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Ohio Court Holds Stolen Cryptocurrency Constitutes Covered Property Under Homeowner’s Policy

thought-catalog-580700-unsplash-300x200A little over a month ago, a judge in Franklin County, Ohio, held that Bitcoin—a popular form of cryptocurrency—constitutes covered “property” under the terms of a traditional homeowner’s policy.

In Kimmelman v. Wayne Insurance Group, an insured, James Kimmelman, sought coverage from his personal insurer for a loss of $16,000 in Bitcoin that was purportedly stolen from Kimmelman’s online account. Kimmelman argued that the Bitcoin constituted covered property under his homeowner’s policy. The insurer argued that Kimmelman was only entitled to recover $200 under a policy sublimit for monetary losses.

Kimmelman sued his insurer in Ohio state court for breach of contract and bad faith, claiming his policy’s sublimit for monetary losses did not apply because the stolen Bitcoin was covered property, not a monetary loss. The insurer promptly moved for judgment on the pleadings, “asserting its assessment of BitCoin as ‘money’ was proper and, therefore, Plaintiff has no claim against it for breach of contract or bad faith.”

In support of its motion, the insurer argued that many respected news sources—including CNN, CNET, and The New York Times—often refer to Bitcoin as “money.” The insurer also pointed to an Internal Revenue Service (IRS) document relating to the taxation of Bitcoin, in which the IRS referred to Bitcoin and other similar cryptocurrencies as “virtual currencies.”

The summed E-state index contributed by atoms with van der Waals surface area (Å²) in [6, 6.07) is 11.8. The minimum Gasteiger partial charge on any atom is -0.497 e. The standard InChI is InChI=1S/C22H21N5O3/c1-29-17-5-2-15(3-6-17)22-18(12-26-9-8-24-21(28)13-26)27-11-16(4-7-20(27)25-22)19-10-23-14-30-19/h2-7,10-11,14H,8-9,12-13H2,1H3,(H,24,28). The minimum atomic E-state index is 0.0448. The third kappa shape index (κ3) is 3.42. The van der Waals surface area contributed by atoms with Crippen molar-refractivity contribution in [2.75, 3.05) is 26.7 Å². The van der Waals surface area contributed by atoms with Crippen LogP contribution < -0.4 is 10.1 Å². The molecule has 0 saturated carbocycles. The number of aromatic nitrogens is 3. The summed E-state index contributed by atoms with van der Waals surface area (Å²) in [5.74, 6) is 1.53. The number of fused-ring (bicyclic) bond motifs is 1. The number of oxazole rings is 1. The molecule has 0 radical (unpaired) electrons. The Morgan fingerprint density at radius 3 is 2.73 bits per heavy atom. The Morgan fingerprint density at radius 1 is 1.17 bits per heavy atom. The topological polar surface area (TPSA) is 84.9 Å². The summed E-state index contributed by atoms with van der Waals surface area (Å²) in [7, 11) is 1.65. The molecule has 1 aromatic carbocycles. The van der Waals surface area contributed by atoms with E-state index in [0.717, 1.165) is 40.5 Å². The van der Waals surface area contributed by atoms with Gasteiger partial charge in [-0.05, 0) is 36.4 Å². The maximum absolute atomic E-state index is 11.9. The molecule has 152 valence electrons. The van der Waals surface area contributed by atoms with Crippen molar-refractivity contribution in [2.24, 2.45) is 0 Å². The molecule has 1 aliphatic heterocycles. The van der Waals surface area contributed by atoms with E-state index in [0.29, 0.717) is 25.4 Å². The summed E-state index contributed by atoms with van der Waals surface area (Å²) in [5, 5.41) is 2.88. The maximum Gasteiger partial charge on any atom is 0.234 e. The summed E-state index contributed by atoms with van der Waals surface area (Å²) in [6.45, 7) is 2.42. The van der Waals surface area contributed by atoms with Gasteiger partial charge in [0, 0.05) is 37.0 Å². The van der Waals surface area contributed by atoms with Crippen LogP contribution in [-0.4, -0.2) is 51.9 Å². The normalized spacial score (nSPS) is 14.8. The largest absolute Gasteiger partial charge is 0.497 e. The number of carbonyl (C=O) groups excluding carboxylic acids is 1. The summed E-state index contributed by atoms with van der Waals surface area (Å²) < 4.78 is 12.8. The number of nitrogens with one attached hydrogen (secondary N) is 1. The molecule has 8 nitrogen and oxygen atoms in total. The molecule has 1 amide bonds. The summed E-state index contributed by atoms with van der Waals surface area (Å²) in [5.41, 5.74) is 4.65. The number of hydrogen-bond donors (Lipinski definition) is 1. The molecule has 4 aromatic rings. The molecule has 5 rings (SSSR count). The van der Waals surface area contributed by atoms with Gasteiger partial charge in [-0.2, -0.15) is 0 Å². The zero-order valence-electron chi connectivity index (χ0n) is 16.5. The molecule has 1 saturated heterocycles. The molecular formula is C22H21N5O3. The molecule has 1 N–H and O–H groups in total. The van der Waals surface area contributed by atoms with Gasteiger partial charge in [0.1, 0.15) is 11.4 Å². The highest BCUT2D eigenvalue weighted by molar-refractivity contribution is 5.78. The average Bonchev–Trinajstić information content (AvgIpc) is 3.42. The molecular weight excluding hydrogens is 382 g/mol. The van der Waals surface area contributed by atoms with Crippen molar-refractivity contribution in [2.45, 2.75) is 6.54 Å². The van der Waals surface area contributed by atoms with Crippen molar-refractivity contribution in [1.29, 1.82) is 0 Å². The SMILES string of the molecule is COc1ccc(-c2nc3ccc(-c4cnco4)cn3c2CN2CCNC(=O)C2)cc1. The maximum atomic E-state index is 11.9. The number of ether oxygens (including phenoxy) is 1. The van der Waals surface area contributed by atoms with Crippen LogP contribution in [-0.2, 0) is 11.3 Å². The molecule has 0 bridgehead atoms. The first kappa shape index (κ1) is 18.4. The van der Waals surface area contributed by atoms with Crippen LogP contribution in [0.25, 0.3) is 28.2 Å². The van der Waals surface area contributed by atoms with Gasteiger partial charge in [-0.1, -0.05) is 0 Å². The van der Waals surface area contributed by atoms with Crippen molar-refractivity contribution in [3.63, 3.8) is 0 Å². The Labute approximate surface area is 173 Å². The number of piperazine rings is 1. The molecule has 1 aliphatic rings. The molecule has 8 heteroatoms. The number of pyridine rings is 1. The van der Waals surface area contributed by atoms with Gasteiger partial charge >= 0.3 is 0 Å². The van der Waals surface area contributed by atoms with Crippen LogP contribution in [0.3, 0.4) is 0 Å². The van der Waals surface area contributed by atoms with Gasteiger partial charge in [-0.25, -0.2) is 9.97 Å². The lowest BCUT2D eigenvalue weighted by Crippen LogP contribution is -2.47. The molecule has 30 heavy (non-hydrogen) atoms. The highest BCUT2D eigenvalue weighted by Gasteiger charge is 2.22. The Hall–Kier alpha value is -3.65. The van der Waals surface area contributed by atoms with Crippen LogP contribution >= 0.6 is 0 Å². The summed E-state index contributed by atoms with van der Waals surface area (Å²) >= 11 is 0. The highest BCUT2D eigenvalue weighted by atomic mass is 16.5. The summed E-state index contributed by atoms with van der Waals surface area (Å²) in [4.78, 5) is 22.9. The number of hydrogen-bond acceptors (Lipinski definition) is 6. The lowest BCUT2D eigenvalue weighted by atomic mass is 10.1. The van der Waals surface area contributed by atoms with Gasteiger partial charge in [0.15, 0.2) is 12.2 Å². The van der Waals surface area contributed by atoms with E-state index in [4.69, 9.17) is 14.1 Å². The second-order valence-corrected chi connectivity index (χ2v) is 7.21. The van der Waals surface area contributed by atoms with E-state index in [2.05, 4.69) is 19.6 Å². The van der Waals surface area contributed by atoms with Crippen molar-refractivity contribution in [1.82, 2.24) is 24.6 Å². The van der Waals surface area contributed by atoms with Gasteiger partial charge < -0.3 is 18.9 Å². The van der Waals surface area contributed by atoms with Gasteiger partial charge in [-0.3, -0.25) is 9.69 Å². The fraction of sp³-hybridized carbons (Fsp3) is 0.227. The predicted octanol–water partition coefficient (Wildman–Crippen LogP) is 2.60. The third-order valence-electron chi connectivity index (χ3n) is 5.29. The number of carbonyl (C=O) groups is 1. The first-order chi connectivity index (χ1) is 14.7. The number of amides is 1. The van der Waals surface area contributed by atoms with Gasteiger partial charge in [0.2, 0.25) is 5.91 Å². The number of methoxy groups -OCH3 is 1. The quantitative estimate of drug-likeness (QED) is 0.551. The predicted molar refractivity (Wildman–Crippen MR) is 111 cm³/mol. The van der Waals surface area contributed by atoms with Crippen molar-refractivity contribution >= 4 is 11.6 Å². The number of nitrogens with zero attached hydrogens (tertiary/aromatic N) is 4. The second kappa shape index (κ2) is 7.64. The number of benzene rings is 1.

Ruling on an issue of first impression, the court rejected the insurer’s argument, stating:

[T]he only authority the Court can rely on in determining the status of BitCoin is the Internal Revenue Service Notice 2014-21. Under Notice 2014-21, the IRS states, “For federal tax purpose, virtual currency is treated as property.” Accordingly, the Court finds BitCoin, although termed “virtual currency,” is recognized as property by the IRS and shall be recognized as such by this Court.

Over the last decade—and especially over the last couple of years—cryptocurrency has become more and more attractive to investors all over the world. As its popularity and acceptance by large institutions and nation states continues to rise, we will see an uptick in litigation regarding cryptocurrency. Future courts that wrestle with coverage disputes regarding cryptocurrency likely will look to Kimmelman for guidance on the issue. In addition, the decision could lead insurers to change dated policy language in order to respond to this new area of exposure.